Revlon is discontinuing my favorite primer, the Beyond Natural silicone primer, so I thought that I would try one of their new primers from the Photoready line. There are two versions, the Photoready Perfecting Primer and the Photoready Color Correcting Primer. Here is what Revlon has to say about their new primers: “Revlon’s NEW primers are lightweight primers that soften skin and diffuse light to help minimize flaws and even out skin texture. It creates a perfect canvas so that your foundation will glide on more evenly and smoothly. Primers can be worn alone or under foundation, and are oil free, talc free, fragrance free, paraben free.” Since the two formulas are very similar and because I have a lot of redness, I chose to try the Photoready Color Correcting Primer. Now that I’ve used it on several occasions, I have mixed feelings about it. On one hand, it is actually a really good primer. On the other, it does have its flaws and I’m not sure if I can give it my stamp of approval. Let me break it down for you. (Click photos to enlarge.)
Like the Photoready foundation, the Photoready Color Correcting Primer comes in a glass jar with a pump style applicator. Kudos to Revlon for the packaging. The pump flows easily and is controllable to provide just the right amount of primer to cover the face without wasting product.
Revlon Photoready Color Correcting Primer claims that its soft lavender color “Brightens skin and neutralizes redness while evening out uneven skin tone.” This isn’t a silicone primer. The consistency is more a cross between lotion and liquid foundation. The formula dries down to a satiny finish that offers a bit of hydration, while still keeping oil at bay. I actually really like the formula quite a bit. My makeup blended over it very easily and evenly. It extended the life of my foundation and acted as a barrier to keep my dry skin from sucking the moisture out of my foundation. It preformed really well as a primer, but it didn’t deliver the color-correcting properties that it promised.
Revlon Photoready Color Correcting Primer’s lavender color goes on a pasty shade of white but dries down transparent. As I said before, I have a lot of redness and the primer didn’t minimize my redness at all. I know that a primer isn’t a concealer and won’t take the redness away entirely, but this didn’t even come close. For a product named “color-correcting”, it’s a huge disappointment. I also wouldn’t call it “brightening”. It didn’t brighten my skin tone as far as I could tell. So what did it do, you may ask?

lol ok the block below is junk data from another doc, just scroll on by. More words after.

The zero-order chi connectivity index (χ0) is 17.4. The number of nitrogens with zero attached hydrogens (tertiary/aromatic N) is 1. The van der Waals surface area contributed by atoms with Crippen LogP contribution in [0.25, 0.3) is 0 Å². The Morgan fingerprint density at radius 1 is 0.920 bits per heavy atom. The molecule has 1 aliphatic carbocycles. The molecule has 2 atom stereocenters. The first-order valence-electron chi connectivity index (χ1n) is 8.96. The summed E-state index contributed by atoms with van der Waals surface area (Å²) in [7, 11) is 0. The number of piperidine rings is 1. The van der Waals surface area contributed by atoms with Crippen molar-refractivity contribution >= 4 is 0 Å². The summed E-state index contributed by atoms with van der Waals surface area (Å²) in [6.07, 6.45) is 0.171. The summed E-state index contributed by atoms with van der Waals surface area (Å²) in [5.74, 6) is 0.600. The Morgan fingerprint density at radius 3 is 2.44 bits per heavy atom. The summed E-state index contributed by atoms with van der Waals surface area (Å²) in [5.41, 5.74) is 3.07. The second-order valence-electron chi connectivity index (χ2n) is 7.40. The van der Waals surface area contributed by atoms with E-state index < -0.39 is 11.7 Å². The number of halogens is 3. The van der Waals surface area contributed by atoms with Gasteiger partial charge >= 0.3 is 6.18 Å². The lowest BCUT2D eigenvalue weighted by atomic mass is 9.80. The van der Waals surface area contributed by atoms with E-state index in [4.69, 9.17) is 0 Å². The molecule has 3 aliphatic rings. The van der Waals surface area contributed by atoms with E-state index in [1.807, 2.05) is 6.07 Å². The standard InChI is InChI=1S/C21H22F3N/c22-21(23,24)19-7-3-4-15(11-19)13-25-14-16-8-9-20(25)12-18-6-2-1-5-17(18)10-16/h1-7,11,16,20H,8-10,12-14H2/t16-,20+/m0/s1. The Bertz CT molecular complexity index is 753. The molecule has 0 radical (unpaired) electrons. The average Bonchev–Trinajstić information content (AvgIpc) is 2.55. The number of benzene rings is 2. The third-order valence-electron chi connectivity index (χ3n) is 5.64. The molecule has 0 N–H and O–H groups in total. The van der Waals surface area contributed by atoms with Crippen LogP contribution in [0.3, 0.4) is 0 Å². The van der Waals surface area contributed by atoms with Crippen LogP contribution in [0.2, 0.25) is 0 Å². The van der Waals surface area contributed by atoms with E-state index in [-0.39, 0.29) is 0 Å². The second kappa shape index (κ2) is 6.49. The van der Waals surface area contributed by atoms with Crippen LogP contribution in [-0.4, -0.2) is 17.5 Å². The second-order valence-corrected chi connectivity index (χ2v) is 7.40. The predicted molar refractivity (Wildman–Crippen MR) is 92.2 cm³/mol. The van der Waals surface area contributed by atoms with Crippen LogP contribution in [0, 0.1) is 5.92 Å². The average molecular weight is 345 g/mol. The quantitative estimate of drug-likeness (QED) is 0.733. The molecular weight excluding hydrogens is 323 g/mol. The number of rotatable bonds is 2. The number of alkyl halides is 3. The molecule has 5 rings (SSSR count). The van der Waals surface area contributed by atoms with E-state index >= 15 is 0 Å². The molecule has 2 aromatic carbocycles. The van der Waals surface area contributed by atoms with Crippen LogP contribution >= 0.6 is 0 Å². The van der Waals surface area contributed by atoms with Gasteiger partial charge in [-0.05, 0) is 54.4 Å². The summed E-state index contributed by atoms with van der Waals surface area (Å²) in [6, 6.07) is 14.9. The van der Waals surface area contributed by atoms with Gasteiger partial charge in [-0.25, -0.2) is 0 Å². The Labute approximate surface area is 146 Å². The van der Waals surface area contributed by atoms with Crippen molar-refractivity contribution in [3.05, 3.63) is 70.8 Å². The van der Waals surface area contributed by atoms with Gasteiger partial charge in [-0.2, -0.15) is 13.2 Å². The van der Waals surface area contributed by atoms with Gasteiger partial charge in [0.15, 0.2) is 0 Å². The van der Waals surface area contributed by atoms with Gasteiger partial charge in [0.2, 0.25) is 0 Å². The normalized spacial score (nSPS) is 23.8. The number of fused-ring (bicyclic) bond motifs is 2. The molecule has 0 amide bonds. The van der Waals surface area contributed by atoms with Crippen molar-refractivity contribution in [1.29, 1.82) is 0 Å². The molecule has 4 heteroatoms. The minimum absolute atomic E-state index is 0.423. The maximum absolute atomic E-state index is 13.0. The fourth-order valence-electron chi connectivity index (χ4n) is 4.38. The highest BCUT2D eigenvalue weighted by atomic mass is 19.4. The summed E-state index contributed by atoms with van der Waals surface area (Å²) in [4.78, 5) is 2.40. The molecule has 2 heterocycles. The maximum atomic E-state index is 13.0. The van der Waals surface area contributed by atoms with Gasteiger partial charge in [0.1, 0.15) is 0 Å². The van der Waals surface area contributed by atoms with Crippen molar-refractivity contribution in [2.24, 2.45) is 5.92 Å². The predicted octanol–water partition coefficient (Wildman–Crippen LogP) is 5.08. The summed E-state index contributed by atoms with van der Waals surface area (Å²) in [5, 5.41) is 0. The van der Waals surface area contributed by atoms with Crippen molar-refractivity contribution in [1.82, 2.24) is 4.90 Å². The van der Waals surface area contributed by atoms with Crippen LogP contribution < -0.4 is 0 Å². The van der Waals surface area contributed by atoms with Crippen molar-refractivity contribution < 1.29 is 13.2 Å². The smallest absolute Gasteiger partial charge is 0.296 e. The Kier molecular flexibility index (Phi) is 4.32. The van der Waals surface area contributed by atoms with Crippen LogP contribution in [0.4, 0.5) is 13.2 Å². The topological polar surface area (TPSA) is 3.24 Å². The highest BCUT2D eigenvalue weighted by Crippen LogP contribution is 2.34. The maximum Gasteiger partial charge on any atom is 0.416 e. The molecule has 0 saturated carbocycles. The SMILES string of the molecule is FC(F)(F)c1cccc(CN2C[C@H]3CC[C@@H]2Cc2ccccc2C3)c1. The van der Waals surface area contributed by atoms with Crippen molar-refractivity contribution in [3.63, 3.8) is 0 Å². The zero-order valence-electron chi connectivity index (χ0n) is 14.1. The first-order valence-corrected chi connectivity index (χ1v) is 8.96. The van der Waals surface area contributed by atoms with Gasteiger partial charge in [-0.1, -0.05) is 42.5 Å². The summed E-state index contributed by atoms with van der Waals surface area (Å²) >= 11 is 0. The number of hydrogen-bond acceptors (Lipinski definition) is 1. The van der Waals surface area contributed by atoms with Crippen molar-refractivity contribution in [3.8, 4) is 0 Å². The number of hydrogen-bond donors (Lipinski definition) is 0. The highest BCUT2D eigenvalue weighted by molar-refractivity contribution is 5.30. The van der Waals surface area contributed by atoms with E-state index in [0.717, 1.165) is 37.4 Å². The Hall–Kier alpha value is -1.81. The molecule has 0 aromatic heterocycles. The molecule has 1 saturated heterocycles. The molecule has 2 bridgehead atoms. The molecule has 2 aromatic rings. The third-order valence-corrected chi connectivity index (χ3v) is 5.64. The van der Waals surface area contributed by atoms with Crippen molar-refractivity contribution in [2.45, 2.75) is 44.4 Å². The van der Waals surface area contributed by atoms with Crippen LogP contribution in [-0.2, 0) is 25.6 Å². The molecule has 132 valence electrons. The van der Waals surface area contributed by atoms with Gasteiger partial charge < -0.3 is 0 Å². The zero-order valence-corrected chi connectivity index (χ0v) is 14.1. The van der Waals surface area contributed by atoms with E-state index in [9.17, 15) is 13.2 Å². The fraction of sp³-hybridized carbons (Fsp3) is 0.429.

Instead of color-correcting or brightening, Revlon Photoready Color Correcting Primer gave my skin a soft-focus look. It absolutely diminished the look of fine lines and pores. It even fuzzed out my freckles a bit. I think my skin looked younger after I applied the primer. It definitely looked better. You can see in the photo below that you can’t see the lines on my hand where the primer is blended in like you can on the rest of my hand. I really like the effect.
So, that’s my dilemma. Revlon Photoready Color Correcting Primer is a complete fail if you want it for it’s color-correcting or brightening claims. However, it is a fantastic primer and provides a soft-focus finish that gives you younger looking skin. The other major drawback is the price. Revlon’s Photoready Primers retail for around $14, which is really steep for drugstore. Granted, there are coupons and BOGO offers, but still. For a few bucks more you can buy a high-end primer, so you have to ask yourself if it’s worth it. I have not tried Revlon’s Photoready Perfecting Primer, but I believe that it has pretty much the same formula, but is a different shade. For me, I am really glad that I have Revlon Photoready Color Correcting Primer and will totally use it up, but I am not sure if I will repurchase.
Speed Read: Revlon Photoready Color Correcting Primer is neither color-correcting, nor brightening. Despite not living up to its claims, it does perform very well when it comes to extending the life of foundation and provides a beautiful soft-focus look that minimizes flaws.
Best for: Those who don’t mind the lack of color-correctiveness, who are looking to minimize flaws, and who don’t mind the higher price tag.
Keep walking: If you are looking for a truly color-corrective primer to battle redness, or those unwilling to pay almost $15 for a primer.